The island of Asinara, 1985. On a night like so many others, Giovanni Falcone and Paolo Borsellino disembark on the island with their families.
Quick and sudden, this move was due to the murders the Mafia was committing at that time. In danger, Giovanni and Paolo are secured in a location where no one can attack them. It is a hot summer – hotter than it has been for some time – and in their small lodgings at Cala D’Oliva the two magistrates live in close contact with their families, but also with all the people on the island, from members of the military to inmates.
The situation hampers their work, but regardless of everything, they press ahead with determination. But on the other hand, there are two wives – Francesca and Agnese – who cannot conceal their concern, their fear.
Although this is no easy burden to bear each and every day, they know their husbands will never stop fighting for their ideals. Thus begins a long month of nights spent watching the sea, hoping for the thoughts to pass from their minds so they can enjoy a small bit of carefree life; common problems become a sort of sharing, as if they could be more easily faced in greater numbers. Giovanni, Francesca, Paolo, and Agnese will thus come to know each other, even in their weaknesses, unaware of being united – all four of them – by the inexorable fate awaiting them in 1992.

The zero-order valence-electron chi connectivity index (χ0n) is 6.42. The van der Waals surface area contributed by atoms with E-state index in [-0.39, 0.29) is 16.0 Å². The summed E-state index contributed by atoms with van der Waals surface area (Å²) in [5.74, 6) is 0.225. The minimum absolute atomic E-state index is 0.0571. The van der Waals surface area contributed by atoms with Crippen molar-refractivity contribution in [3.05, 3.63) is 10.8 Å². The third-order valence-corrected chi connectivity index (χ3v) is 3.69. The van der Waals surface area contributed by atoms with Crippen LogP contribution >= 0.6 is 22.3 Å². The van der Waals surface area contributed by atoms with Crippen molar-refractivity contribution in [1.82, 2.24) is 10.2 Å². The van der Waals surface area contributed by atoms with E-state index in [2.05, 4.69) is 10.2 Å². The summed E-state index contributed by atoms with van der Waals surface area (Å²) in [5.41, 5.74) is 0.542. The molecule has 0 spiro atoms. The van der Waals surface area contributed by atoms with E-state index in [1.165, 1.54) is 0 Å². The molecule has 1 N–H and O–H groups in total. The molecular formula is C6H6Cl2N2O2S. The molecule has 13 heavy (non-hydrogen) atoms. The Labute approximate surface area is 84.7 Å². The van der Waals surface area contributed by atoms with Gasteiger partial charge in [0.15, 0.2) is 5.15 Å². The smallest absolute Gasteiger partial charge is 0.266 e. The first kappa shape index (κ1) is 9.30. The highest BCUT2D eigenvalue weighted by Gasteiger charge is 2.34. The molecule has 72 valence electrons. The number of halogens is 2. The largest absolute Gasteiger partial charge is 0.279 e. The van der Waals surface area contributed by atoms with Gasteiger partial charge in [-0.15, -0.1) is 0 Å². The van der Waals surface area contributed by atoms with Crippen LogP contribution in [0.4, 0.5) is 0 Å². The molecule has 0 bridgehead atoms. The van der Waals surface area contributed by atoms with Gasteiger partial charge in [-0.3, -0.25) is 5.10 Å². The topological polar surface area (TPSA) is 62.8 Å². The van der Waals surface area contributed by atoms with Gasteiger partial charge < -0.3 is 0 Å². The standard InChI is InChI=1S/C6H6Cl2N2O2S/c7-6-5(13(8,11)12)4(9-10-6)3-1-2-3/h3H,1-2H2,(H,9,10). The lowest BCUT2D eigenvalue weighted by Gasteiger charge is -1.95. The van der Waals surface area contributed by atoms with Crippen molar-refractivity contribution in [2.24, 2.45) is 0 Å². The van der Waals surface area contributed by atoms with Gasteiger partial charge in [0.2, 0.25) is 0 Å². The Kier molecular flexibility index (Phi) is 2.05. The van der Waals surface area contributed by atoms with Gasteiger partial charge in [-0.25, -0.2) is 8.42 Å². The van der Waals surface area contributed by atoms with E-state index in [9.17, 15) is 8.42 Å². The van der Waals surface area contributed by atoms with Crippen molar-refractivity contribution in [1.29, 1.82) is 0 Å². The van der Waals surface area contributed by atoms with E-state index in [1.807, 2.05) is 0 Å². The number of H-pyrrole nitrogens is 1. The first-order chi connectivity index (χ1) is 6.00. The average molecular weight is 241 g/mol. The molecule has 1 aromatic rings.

Antonino Caponnetto said that the two judges did not have the documents for the maxi-trial of Palermo with them during their stay at the Asinara, and that for many days they were unable to work. This is the detail that gave me the idea for the film. To imagine Falcone and Borsellino three months before the beginning of one of the greatest trials of the century, with the injunction yet to be written, and forced to abstain from work. Forced into that exile.